TODAY

TODAY   |  August 28, 2013

Are we destined to turn into our parents?

Women’s Health editor Sascha de Gersdorff and Dr. Janet Taylor discuss whether we’re pre-disposed to act like our nurturers and how we can break a negative trait.

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This content comes from Closed Captioning that was broadcast along with this program.

>>> have you said something negative to your children or had a disagreement with your spouse and thought, i have turned into my mother? you maybe surprised to know most women say they turned into their moms around age 31.

>> so are we all destined to become our parents? janet is a psychiatrist and she is editor of women's health.

>> good morning.

>> how real is this? is it inherited directly or behavior we repeat.

>> we like to call it emotional dna. it behaviors passed down from generation to generation. the trick is we're not often aware of it. we might be acting just like generations before us, totally subconsciously.

>> dr. taylor?

>> it's personal tates inherited. whether it's openness and these elements of control that combined with the environment in terms of how we adapt to behavior in terms of our thoughts and feelings. so when you respond to something a certain way and you said to myself i will never be like my mother, you may, in fact, replicate that.

>> now we spend a lot of time trying not to be our parents and is there a flip side of it too? to try to also go back and recognize the positive communication skills or work ethic that your parent had and then repeat that? is that a part of how your --

>> yeah, absolutely. if you're a productive part of society, which hopefully we all are, you have to thank your parents in ways and it's a matter of the positive and the negative but if you recognize there's a pattern within your family around an issue that you need to know , you have the ability to stop it and recognize how that might have contributed to whatever is going on in your life now in term of the communication.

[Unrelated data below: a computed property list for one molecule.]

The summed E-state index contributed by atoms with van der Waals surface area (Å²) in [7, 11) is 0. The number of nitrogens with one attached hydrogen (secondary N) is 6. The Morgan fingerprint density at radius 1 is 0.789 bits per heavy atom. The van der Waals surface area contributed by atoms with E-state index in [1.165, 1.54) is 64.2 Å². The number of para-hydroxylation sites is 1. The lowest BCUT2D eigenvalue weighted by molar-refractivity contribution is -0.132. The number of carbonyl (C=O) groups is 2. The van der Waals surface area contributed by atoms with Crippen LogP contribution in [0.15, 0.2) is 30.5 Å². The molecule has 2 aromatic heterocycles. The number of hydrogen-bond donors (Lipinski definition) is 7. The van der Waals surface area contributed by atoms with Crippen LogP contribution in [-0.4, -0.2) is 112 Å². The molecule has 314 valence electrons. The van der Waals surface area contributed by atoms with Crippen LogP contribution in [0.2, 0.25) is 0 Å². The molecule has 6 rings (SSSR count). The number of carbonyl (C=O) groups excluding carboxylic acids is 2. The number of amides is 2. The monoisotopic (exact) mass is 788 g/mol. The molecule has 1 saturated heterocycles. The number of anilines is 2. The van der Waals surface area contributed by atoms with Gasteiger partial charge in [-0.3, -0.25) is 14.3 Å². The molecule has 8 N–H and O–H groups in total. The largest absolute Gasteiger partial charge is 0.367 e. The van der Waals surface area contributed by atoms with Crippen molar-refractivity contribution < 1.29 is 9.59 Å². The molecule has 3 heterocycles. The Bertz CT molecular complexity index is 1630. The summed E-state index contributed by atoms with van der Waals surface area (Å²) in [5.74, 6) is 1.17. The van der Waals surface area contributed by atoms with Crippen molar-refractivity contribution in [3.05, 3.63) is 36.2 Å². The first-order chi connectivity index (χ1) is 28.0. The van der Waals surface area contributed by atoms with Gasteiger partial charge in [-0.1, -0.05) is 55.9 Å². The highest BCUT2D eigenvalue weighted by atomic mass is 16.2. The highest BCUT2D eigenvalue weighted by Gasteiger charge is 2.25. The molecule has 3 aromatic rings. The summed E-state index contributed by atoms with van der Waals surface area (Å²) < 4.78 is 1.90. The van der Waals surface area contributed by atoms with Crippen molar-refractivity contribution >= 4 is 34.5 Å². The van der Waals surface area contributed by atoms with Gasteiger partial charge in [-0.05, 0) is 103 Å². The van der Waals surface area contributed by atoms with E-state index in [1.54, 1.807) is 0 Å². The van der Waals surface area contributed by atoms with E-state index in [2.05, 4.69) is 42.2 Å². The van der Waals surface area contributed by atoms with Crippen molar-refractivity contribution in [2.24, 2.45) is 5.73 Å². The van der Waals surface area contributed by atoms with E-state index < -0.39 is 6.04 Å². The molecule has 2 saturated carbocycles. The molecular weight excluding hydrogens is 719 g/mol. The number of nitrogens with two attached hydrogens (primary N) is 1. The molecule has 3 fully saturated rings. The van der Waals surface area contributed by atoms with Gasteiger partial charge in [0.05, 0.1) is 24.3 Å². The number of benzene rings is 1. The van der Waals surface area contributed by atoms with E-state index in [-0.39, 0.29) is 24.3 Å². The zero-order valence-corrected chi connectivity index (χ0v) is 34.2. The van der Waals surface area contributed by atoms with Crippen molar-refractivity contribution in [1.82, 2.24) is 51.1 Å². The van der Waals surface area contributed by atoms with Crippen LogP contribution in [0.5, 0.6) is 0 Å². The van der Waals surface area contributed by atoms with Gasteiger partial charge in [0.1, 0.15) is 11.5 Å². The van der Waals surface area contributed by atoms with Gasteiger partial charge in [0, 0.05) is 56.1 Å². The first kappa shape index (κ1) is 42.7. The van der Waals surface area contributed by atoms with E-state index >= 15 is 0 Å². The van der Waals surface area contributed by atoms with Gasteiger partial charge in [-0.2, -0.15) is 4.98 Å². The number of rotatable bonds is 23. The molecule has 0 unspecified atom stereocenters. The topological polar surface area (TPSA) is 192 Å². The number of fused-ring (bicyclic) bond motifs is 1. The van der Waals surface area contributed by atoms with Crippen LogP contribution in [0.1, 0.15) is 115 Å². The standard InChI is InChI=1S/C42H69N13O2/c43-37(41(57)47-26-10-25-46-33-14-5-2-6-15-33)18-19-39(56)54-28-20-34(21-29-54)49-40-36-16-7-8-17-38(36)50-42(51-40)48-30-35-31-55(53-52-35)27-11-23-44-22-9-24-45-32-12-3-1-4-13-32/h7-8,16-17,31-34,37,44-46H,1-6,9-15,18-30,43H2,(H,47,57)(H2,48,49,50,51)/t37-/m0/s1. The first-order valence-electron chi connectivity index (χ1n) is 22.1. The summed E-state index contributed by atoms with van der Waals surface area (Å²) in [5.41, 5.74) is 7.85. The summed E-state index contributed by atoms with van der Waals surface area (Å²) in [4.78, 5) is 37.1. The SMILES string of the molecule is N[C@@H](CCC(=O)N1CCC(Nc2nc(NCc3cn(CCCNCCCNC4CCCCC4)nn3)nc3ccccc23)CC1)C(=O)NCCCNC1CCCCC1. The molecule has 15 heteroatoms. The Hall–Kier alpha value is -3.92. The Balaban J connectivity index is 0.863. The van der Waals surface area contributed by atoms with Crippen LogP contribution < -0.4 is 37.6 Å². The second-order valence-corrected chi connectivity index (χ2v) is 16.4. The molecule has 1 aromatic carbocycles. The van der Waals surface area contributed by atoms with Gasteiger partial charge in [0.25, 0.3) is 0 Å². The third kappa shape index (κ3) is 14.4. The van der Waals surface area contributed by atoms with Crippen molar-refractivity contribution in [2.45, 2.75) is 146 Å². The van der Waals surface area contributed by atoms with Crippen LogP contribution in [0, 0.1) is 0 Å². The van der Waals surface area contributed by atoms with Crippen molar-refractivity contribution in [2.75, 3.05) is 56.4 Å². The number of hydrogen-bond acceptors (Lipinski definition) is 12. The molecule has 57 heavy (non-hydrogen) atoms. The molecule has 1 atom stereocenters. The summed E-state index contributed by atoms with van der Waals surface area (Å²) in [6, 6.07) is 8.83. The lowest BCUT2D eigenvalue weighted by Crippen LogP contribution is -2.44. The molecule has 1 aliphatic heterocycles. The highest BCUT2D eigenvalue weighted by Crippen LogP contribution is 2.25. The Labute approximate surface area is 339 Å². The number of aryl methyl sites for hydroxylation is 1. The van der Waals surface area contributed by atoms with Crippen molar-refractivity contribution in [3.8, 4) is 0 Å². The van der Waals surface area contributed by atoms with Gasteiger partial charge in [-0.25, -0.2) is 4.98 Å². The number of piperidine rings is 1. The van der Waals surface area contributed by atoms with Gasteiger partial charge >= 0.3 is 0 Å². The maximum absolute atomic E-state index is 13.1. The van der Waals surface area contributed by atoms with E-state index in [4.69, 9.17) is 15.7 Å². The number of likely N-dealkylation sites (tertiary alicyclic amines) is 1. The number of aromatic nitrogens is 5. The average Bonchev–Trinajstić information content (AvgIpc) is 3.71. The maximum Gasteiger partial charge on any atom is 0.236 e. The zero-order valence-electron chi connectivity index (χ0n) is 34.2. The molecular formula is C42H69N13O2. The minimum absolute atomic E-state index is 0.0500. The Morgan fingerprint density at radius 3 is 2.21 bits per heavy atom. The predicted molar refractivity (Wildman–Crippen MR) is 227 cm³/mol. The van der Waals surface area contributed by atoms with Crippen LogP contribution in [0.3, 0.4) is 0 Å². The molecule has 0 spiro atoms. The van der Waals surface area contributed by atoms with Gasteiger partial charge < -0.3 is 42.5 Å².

>> so many people use it as a justification for behavior. they say it's in my genes. that's something important to address with our families.

>> that's right. it's not an excuse but it could be an extra nation for something that's happening. we talk a lot about love life . why do i act the way i do in relationships. your relationships might be steered by your parents before you. you want to take a look at that. if they were affectionate you might be too or vice versa .

>> how do we break the cycle?

>> look at the situation, think about your emotions and thoughts and be determined the next time to make a difference. sometimes that may require going back and talking to your parents and families about what is not being said so you have the opportunity to create a family that has harmony and open communication .

>> and forgive them too.